This time it was real, though. I wasn’t trying to fool my father but a theatre full of strangers who needed to believe somehow that I was a pessimistic Scotsman from Delaware. I spoke in my accent at home, at school, at the grocery store. When I interacted with a stranger I would speak in the brogue and guage their reaction. Did they believe? My wife got sick of it pretty fast. My daughter enjoyed it at first, enjoyed the play-acting, though by the end of the run of the show even she had grown tired of hearing me speak in “Scottish.” Weeks before our performance dates, during the final stages of our lengthy rehearsal schedule, one of the other actors told me they’d only just found out that I wasn’t really Scottish. I took that as a compliment.
I wasn’t alone in inhabiting my character. The man who played Adams became belligerent and obnoxious on stage. Dickinson perfectly inhabited a character who turns the idea of indepence into a personal indictment of Adams because he knows how many of the congressmen dislike the man. Rutledge, in real life a softspoken and humble young man, was a firebrand of hostility and racial intolerence. It was the combined effort of all of us that brought the play to life. We all inhabited our characters and made each of them our own.
We’d only just opened when it seemed that we were closing. Six performances only, and they went by too fast. I tried to live in the moment of each performance, to experience it fully, though by that third day I was exhausted and just looking forward to a week off to regroup.
My Delaware colleague and on-stage rival, George Read, prepared me for some of what would come. Three days before opening night I felt like we were so far from ready. Lighting was still being worked out, some of the blocking was being changed, and I still hadn’t gotten that one line straight. “It’ll all come together,” he told me. “It doesn’t seem like it, but on opening night it’ll just happen.”
Like magic it did. It happened because we were all there, working together, supporting each other, pushing each other and pulling each other. Mark, the director, said, “What makes live theatre so special is that you come together like a family.” And that is exactly how it felt for me: this was, in some way, a new family to me. A theatre family. Like distant cousins who come together and share this one part of their lives, this piece of themselves.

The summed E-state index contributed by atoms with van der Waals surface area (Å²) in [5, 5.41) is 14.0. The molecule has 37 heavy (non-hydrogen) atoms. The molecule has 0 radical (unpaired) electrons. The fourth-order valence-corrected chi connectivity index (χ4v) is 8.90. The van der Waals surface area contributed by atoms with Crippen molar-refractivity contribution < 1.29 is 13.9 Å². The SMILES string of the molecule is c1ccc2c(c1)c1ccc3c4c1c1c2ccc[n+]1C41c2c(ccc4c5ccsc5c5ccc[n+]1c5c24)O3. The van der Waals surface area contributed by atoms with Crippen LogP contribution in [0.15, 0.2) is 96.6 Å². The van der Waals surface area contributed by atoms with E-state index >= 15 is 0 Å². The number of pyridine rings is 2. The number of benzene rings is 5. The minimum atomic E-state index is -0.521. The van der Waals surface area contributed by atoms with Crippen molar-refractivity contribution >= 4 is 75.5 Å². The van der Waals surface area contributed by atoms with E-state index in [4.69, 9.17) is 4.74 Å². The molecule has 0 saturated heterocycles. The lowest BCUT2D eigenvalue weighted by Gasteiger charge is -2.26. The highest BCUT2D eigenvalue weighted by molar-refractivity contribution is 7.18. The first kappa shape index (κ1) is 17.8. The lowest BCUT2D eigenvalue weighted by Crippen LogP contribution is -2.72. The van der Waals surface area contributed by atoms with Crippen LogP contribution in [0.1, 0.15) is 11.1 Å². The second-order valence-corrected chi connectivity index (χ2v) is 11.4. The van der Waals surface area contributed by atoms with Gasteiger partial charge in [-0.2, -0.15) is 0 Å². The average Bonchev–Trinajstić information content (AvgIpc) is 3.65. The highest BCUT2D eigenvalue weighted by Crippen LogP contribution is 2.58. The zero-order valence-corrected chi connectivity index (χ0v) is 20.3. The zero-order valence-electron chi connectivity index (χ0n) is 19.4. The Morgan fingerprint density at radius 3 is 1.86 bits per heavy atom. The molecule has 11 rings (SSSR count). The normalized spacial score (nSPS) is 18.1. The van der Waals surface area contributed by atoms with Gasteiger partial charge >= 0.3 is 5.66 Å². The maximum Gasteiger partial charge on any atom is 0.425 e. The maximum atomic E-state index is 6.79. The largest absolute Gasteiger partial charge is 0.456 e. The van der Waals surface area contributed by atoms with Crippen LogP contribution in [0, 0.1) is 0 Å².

That last night I wandered backstage and took candid photos of my fellow castmates. I wanted to capture little moments: Abigail Adams waiting for her cue; Dr. Hall from Georgia sitting next to Jodi, one of the stage managers; Rutledge watching the on-stage action through a narrow slit in the curtain; George Read lip-syncing to Adams’s final song; the Adamses and the Jeffersons waiting for the end of act one like they were in box seats at an 18th century opera. Those were pieces I wanted to remember, the moments behind the scenes, when like a family we let down our facade and acted no more. The lines I memorized will eventually fade away. But those flickering images will live on in my imagination and in my heart.
It came too fast, the final scene of the final performance. Hancock sent McNair to ring the bell, and the musical director at her piano in the pit made it ring. I wasn’t on a stage at that moment, though. I was in Philadelphia in 1776 watching history get made. And for that moment I felt the same sense of release my character, Col. McKean, must have felt. That we had finally done it. That our long journey, this long journey, to bring this play to life, was finally done.